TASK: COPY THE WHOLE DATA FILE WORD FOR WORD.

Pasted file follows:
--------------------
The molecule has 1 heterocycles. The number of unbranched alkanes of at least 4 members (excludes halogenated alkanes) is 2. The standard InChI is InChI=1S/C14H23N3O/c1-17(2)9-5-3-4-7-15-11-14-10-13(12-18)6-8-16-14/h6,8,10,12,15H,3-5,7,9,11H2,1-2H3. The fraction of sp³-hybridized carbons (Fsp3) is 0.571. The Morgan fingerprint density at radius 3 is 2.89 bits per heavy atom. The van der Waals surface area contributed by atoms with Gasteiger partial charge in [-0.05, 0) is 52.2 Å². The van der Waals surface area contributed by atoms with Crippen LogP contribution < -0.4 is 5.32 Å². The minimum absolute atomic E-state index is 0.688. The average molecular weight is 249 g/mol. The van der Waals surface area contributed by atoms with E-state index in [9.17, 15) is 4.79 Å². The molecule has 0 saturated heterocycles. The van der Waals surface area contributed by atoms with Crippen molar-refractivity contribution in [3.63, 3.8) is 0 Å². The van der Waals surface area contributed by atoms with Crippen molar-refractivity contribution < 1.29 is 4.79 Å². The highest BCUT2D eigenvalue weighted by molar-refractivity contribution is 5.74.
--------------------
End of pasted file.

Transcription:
The molecule has 1 heterocycles. The number of unbranched alkanes of at least 4 members (excludes halogenated alkanes) is 2. The standard InChI is InChI=1S/C14H23N3O/c1-17(2)9-5-3-4-7-15-11-14-10-13(12-18)6-8-16-14/h6,8,10,12,15H,3-5,7,9,11H2,1-2H3. The fraction of sp³-hybridized carbons (Fsp3) is 0.571. The Morgan fingerprint density at radius 3 is 2.89 bits per heavy atom. The van der Waals surface area contributed by atoms with Gasteiger partial charge in [-0.05, 0) is 52.2 Å². The van der Waals surface area contributed by atoms with Crippen LogP contribution < -0.4 is 5.32 Å². The minimum absolute atomic E-state index is 0.688. The average molecular weight is 249 g/mol. The van der Waals surface area contributed by atoms with E-state index in [9.17, 15) is 4.79 Å². The molecule has 0 saturated heterocycles. The van der Waals surface area contributed by atoms with Crippen molar-refractivity contribution in [3.63, 3.8) is 0 Å². The van der Waals surface area contributed by atoms with Crippen molar-refractivity contribution < 1.29 is 4.79 Å². The highest BCUT2D eigenvalue weighted by molar-refractivity contribution is 5.74.